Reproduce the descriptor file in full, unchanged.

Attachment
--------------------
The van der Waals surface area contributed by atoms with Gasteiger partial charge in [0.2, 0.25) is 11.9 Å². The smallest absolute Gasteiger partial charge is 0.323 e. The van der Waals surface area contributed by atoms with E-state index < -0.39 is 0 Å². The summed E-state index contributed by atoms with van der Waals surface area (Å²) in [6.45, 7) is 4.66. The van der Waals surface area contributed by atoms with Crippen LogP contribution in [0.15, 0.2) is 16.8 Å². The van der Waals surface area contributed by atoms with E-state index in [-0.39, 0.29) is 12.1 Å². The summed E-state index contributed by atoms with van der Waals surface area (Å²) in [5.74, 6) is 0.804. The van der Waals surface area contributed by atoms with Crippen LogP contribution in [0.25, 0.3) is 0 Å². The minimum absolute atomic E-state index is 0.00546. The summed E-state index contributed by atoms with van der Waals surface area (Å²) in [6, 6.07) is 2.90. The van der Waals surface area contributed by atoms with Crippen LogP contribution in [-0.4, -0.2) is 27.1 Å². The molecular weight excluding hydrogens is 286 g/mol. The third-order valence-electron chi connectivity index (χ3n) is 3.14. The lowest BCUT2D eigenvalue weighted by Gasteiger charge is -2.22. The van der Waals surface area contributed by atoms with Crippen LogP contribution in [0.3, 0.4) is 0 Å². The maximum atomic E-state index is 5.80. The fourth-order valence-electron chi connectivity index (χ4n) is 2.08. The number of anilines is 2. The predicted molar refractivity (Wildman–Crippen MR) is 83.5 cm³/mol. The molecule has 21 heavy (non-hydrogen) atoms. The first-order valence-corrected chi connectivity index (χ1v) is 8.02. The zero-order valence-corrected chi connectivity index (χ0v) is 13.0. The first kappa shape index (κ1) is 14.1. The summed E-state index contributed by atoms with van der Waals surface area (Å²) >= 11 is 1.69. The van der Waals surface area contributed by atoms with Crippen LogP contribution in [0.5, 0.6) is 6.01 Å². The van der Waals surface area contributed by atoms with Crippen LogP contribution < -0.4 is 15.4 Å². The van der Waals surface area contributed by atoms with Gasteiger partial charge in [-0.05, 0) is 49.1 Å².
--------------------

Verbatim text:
The van der Waals surface area contributed by atoms with Gasteiger partial charge in [0.2, 0.25) is 11.9 Å². The smallest absolute Gasteiger partial charge is 0.323 e. The van der Waals surface area contributed by atoms with E-state index < -0.39 is 0 Å². The summed E-state index contributed by atoms with van der Waals surface area (Å²) in [6.45, 7) is 4.66. The van der Waals surface area contributed by atoms with Crippen LogP contribution in [0.15, 0.2) is 16.8 Å². The van der Waals surface area contributed by atoms with E-state index in [-0.39, 0.29) is 12.1 Å². The summed E-state index contributed by atoms with van der Waals surface area (Å²) in [5.74, 6) is 0.804. The van der Waals surface area contributed by atoms with Crippen LogP contribution in [0.25, 0.3) is 0 Å². The minimum absolute atomic E-state index is 0.00546. The summed E-state index contributed by atoms with van der Waals surface area (Å²) in [6, 6.07) is 2.90. The van der Waals surface area contributed by atoms with Crippen LogP contribution in [-0.4, -0.2) is 27.1 Å². The molecular weight excluding hydrogens is 286 g/mol. The third-order valence-electron chi connectivity index (χ3n) is 3.14. The lowest BCUT2D eigenvalue weighted by Gasteiger charge is -2.22. The van der Waals surface area contributed by atoms with Crippen LogP contribution in [0.3, 0.4) is 0 Å². The maximum atomic E-state index is 5.80. The fourth-order valence-electron chi connectivity index (χ4n) is 2.08. The number of anilines is 2. The predicted molar refractivity (Wildman–Crippen MR) is 83.5 cm³/mol. The molecule has 21 heavy (non-hydrogen) atoms. The first-order valence-corrected chi connectivity index (χ1v) is 8.02. The zero-order valence-corrected chi connectivity index (χ0v) is 13.0. The first kappa shape index (κ1) is 14.1. The summed E-state index contributed by atoms with van der Waals surface area (Å²) >= 11 is 1.69. The van der Waals surface area contributed by atoms with Crippen LogP contribution in [0.5, 0.6) is 6.01 Å². The van der Waals surface area contributed by atoms with Crippen LogP contribution < -0.4 is 15.4 Å². The van der Waals surface area contributed by atoms with Gasteiger partial charge in [-0.05, 0) is 49.1 Å².